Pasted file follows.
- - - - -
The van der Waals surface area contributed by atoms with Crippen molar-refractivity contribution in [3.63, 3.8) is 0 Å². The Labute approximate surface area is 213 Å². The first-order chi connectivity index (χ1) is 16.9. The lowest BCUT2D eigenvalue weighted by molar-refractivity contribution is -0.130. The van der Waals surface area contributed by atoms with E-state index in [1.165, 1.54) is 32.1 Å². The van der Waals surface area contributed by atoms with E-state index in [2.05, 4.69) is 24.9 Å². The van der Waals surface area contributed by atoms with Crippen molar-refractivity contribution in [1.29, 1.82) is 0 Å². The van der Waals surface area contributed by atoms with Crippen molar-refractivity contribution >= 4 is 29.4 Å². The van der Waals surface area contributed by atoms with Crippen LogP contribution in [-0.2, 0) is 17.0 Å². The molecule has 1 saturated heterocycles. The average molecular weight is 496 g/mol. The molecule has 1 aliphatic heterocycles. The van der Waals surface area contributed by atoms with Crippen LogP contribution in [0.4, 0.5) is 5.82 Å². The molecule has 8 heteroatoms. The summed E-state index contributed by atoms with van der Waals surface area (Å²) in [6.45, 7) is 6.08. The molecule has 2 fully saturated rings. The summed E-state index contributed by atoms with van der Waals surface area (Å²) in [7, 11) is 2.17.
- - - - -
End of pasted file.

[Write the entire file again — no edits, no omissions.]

The van der Waals surface area contributed by atoms with Crippen molar-refractivity contribution in [3.63, 3.8) is 0 Å². The Labute approximate surface area is 213 Å². The first-order chi connectivity index (χ1) is 16.9. The lowest BCUT2D eigenvalue weighted by molar-refractivity contribution is -0.130. The van der Waals surface area contributed by atoms with E-state index in [1.165, 1.54) is 32.1 Å². The van der Waals surface area contributed by atoms with E-state index in [2.05, 4.69) is 24.9 Å². The van der Waals surface area contributed by atoms with Crippen molar-refractivity contribution in [1.29, 1.82) is 0 Å². The van der Waals surface area contributed by atoms with Crippen molar-refractivity contribution >= 4 is 29.4 Å². The van der Waals surface area contributed by atoms with Crippen LogP contribution in [-0.2, 0) is 17.0 Å². The molecule has 1 saturated heterocycles. The average molecular weight is 496 g/mol. The molecule has 1 aliphatic heterocycles. The van der Waals surface area contributed by atoms with Crippen LogP contribution in [0.4, 0.5) is 5.82 Å². The molecule has 8 heteroatoms. The summed E-state index contributed by atoms with van der Waals surface area (Å²) in [6.45, 7) is 6.08. The molecule has 2 fully saturated rings. The summed E-state index contributed by atoms with van der Waals surface area (Å²) in [7, 11) is 2.17.